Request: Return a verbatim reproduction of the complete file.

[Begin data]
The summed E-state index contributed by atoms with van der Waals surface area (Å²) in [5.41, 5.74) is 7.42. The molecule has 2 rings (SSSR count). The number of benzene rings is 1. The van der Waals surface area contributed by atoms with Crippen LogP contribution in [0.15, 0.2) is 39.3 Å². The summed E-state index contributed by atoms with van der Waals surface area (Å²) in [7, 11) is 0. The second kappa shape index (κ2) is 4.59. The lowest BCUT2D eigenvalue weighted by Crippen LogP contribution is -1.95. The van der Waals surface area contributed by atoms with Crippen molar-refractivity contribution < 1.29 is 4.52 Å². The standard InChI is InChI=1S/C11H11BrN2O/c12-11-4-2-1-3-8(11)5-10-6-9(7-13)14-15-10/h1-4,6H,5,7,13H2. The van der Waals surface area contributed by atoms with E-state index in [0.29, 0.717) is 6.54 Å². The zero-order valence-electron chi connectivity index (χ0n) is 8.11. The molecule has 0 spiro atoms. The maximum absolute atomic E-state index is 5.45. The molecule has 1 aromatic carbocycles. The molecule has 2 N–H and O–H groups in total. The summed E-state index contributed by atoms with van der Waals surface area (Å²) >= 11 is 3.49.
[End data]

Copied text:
The summed E-state index contributed by atoms with van der Waals surface area (Å²) in [5.41, 5.74) is 7.42. The molecule has 2 rings (SSSR count). The number of benzene rings is 1. The van der Waals surface area contributed by atoms with Crippen LogP contribution in [0.15, 0.2) is 39.3 Å². The summed E-state index contributed by atoms with van der Waals surface area (Å²) in [7, 11) is 0. The second kappa shape index (κ2) is 4.59. The lowest BCUT2D eigenvalue weighted by Crippen LogP contribution is -1.95. The van der Waals surface area contributed by atoms with Crippen molar-refractivity contribution < 1.29 is 4.52 Å². The standard InChI is InChI=1S/C11H11BrN2O/c12-11-4-2-1-3-8(11)5-10-6-9(7-13)14-15-10/h1-4,6H,5,7,13H2. The van der Waals surface area contributed by atoms with E-state index in [0.29, 0.717) is 6.54 Å². The zero-order valence-electron chi connectivity index (χ0n) is 8.11. The molecule has 0 spiro atoms. The maximum absolute atomic E-state index is 5.45. The molecule has 1 aromatic carbocycles. The molecule has 2 N–H and O–H groups in total. The summed E-state index contributed by atoms with van der Waals surface area (Å²) >= 11 is 3.49.